Macron heading to China to strengthen economic ties

French President Emmanuel Macron will head to China next week to strengthen commercial ties with the world's second-largest economy.

It will be Macron's first state visit to China since he won election last year.

According to the Elysee, Macron will meet with Chinese President Xi Jinping on Jan. 9 after visiting the ancient imperial capital of Xi'an.

Talks also will focus on North Korea, the fight against terror financing and international efforts against climate change.

Macron's office on Thursday said a number of commercial deals are expected to be signed during the three-day visit but they have yet to be finalized. A Franco-Chinese investment fund worth more than a billion euros ($1.2 billion) also should be announced.

France says China has a major role to play in the North Korea nuclear crisis and Macron hopes that good cooperation between France and China could improve chances of a denuclearization agreement.

While in Xi'an, an eastern departure point of the ancient Silk Road, Macron will deliver a speech on the Franco-Chinese relationship from an historical standpoint.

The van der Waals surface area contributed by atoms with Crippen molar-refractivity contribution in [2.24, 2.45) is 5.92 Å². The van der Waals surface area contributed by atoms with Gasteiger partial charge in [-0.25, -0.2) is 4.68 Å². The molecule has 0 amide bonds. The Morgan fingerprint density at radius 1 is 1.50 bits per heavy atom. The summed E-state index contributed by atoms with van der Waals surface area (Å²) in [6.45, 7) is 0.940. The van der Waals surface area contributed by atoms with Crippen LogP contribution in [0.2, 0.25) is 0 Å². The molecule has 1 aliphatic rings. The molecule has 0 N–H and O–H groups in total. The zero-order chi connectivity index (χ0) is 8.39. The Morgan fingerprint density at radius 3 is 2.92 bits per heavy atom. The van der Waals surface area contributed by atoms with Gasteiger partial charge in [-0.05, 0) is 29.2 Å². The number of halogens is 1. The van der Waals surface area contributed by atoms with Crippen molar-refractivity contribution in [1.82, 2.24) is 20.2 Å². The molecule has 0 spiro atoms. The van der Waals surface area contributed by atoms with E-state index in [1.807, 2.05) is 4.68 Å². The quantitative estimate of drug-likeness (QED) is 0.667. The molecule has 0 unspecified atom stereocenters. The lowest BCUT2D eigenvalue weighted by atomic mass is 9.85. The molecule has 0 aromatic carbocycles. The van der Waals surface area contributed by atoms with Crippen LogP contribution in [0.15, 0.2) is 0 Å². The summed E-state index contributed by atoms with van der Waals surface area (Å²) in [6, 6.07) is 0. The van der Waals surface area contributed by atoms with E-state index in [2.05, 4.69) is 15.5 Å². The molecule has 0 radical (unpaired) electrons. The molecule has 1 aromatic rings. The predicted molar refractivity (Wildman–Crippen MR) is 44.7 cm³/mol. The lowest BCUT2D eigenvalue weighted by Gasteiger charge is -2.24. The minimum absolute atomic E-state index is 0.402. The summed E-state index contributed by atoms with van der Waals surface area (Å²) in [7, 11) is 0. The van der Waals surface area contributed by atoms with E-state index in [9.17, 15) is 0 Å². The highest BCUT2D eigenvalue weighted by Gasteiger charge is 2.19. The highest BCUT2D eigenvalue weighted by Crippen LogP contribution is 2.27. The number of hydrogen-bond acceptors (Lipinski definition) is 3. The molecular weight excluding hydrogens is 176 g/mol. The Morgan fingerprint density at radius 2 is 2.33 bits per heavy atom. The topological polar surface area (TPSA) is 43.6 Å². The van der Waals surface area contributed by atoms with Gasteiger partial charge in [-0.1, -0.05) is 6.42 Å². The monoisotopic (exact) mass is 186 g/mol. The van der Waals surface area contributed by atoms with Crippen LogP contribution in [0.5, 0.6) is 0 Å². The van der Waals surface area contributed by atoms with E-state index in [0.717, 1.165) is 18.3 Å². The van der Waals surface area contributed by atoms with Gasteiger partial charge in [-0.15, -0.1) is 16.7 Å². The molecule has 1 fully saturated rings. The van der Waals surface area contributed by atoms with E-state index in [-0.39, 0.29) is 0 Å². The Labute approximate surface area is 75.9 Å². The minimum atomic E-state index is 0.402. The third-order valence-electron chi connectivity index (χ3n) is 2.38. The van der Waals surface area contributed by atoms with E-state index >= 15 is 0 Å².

The second day of his trip is expected to feature a visit to Beijing's Forbidden City. Macron also will meet with French and Chinese entrepreneurs and sign deals with Xi before a state dinner.

The Elysee said China is France's leading commercial partner in Asia, but France's trade deficit with China reaches about 30 billion euros ($36.2 billion). Macron, who will travel with representatives of large French companies, wants to secure new deals that would guarantee reciprocal market access.

In terms of agriculture exports, French authorities want to open a market for beef products and will ask China to abolish non-tariff barriers to trade on wine and spirits, which represent 50 percent of French exports.

The final day of Macron's visit will include talks on the fight against climate change and meetings with Chinese artists. France says China is committed to the Paris climate deal and wants to form a "joint leadership" on the issue, especially after President Donald Trump announced the United States' withdrawal from the agreement.